Skip to main content

La question qui tue: Does English Quebec value itself?

Printer-friendly versionPrinter-friendly version

--March 14, 2014.

In his March 8 column (“La question qui tue: Are anglophones valued in Quebec?”), Don Macpherson seems to imply that the fault of not appreciating English-speaking Quebecers and their contributions to the province lies totally with francophones.

I have a different perspective.

I suggest that our undervalued contributions to the history of this province is the result of most English Quebecers not knowing their own history, and most are unable to counteract accusations of being spoiled and ungrateful, and unable to dissuade the stereotypic barb of being Westmount Rhodesians.

How do we change this situation?

We should look at how French Quebec has made its own interpretation of Quebec history widely known.

Being undervalued by the rest of Canada was something that many French Canadians felt prior to the 1950s. Rather than just blame others, though, francophone academics decided to make the history of French Quebec a subject that was widely studied and disseminated.

One professor associated with this change was Université de Montréal historian Michel Brunet. In a 1971 interview for a CBC television documentary titled The Craft of History, Brunet reminded the interviewer, fellow historian Ramsay Cook, that he had once found it necessary to admonish French Canadians for not explaining their history to English Canada.

Brunet told Cook that some 20 years earlier, he had come to the view that a “minority cannot blame the majority for not understanding it as long as the minority does not have the knowledge, the science and the courage to define itself.” While Brunet’s words were directed toward the French Quebec of an earlier generation, his observation about minorities and their history applies equally to the English Quebec of today.

Has English Quebec found the courage to define itself?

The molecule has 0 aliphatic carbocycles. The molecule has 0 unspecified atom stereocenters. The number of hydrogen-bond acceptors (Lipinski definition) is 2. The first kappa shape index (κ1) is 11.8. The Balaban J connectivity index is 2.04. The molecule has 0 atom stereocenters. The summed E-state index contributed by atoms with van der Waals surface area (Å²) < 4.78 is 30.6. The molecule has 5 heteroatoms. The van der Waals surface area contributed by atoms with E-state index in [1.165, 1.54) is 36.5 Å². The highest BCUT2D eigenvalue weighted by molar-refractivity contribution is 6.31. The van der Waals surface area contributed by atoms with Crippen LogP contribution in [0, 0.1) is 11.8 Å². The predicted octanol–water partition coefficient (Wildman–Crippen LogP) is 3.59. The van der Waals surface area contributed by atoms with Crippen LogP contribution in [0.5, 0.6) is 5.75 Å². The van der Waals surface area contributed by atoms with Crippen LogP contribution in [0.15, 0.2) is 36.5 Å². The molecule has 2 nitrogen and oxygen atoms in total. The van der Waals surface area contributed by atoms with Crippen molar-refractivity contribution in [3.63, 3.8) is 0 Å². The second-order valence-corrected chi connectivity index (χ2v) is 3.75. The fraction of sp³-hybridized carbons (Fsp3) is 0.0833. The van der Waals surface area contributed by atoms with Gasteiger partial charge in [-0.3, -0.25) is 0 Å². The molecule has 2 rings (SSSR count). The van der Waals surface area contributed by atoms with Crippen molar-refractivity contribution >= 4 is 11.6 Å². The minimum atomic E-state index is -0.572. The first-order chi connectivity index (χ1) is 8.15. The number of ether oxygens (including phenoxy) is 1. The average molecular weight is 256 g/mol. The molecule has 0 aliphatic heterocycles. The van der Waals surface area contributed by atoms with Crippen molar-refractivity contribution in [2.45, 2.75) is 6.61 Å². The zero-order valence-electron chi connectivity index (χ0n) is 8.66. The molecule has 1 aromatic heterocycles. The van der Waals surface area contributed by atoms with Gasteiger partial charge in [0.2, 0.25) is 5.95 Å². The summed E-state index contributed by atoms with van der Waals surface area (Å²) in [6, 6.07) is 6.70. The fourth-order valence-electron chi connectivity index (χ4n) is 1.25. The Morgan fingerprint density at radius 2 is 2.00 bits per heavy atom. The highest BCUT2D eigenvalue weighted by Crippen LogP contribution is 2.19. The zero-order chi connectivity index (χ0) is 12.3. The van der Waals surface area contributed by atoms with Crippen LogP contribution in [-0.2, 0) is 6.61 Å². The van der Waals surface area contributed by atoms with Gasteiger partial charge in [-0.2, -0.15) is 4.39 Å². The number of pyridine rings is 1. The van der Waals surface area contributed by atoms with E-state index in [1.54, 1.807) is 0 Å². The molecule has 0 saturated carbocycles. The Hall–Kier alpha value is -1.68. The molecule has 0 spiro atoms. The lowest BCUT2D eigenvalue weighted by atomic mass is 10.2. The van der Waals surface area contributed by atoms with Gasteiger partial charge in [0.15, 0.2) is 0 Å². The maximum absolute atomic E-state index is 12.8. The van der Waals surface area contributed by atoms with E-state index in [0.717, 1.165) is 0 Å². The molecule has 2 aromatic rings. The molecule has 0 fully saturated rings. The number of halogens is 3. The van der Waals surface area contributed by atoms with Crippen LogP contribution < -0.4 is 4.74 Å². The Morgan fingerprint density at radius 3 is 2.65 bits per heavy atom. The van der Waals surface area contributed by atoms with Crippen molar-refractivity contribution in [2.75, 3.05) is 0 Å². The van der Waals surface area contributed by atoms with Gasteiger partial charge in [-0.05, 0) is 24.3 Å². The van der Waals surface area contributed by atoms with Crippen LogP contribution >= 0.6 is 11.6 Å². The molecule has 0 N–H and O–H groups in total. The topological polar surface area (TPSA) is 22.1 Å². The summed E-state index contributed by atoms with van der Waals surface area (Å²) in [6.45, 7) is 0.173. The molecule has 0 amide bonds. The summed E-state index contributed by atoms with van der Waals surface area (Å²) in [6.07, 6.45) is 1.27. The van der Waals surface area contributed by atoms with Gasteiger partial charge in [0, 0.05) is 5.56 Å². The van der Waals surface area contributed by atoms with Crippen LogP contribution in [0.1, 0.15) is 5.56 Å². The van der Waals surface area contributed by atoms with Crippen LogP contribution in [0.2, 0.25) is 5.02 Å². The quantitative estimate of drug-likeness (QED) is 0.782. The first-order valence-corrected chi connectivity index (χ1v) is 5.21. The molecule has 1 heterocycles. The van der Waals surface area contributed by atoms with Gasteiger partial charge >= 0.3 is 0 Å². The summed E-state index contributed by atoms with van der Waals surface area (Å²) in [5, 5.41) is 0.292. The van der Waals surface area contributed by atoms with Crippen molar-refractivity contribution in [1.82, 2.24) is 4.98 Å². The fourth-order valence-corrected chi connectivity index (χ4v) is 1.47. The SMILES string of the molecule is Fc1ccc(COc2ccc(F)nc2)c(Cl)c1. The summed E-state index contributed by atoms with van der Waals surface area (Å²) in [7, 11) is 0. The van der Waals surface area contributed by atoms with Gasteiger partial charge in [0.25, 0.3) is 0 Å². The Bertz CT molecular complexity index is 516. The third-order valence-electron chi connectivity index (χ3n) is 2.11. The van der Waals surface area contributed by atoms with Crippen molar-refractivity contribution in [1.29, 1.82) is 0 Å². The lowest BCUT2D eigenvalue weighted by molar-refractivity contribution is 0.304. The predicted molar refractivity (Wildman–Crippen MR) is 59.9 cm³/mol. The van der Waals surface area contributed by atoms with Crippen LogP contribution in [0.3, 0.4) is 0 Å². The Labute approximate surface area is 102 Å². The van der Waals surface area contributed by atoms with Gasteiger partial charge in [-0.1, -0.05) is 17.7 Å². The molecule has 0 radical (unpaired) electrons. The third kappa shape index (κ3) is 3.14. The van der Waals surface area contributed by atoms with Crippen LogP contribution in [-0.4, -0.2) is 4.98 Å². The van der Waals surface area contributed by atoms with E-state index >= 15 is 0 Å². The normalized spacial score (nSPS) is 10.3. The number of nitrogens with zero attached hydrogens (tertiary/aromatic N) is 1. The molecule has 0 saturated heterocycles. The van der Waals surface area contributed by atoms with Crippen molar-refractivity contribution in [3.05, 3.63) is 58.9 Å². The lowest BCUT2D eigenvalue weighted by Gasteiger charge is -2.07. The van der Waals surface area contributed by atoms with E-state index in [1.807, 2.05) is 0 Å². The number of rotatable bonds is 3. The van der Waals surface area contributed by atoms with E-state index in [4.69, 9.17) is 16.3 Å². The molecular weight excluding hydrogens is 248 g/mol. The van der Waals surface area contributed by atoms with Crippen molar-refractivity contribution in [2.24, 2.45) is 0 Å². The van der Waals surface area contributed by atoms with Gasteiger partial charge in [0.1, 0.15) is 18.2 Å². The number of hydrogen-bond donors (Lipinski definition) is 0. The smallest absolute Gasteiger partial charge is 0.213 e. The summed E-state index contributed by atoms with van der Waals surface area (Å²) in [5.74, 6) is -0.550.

Far from it, I would argue.

How did this once-vital community find itself in this predicament? Are the contributions of English Quebec to the province and the country so little known that its history is an indifferent subject — perhaps even politically incorrect, especially within the English Quebec university milieu?

English Quebec today does not have an adequate, published panoramic history that explains who this minority is, or what its decisive contributions have been to both Quebec’s and Canada’s evolution.

Likewise, Quebec’s three English-language universities offer infrequent courses at best on aspects of English Quebec, only occasionally looking at contemporary sociological problems currently facing the aging population or, if a historical approach is taken, studying ethnic communities in stovepipe fashion rather than looking at English Quebec and its history as a whole.

It has been 30 years since Concordia University historian Ronald Rudin took a stab at writing a history of English Quebec in his aptly titled book, The Forgotten Quebecers. But as Rudin himself lamented in the preface of the book, his analysis “is a study of broad patterns, and it frequently lacks the detail that would have been available had a substantial literature on the subject already existed.” A substantial body of research now exists that was not available to Rudin 30 years ago, and yet academics seem reluctant to grasp the challenge of synthesizing this research into a comprehensive narrative of the English Quebec experience. Evidence of this substantial body of research can be found in an online annotated bibliography at the Quebec English-speaking Communities Research Network website at

Sadly, none of the province’s three English-language universities has either a chair or a specialized study unit dedicated to the interdisciplinary research and teaching of anglophone Quebec. There are units dedicated to the study of the Irish, Jews and Italians, three populations commonly associated with English-speaking Quebec, but theirs is a limited, narrowly focused view of the anglophone population.

The fact that there is no adequate panoramic survey of English Quebec history is cause for concern. If the English Quebec minority is to have the knowledge, science and courage to define itself, it needs our universities to take a greater leadership role. Academics need to stop being ashamed of being known as historians of English Quebec.

Let us not blame others for not appreciating English-speaking Quebecers and their contributions to the province. Let us understand our own history so that we can explain our contributions and argue away the stereotypes.

Brendan O’Donnell is an independent researcher and the author of three bibliographies on sources for the study of English-speaking Quebec. He lives in Stanbridge East.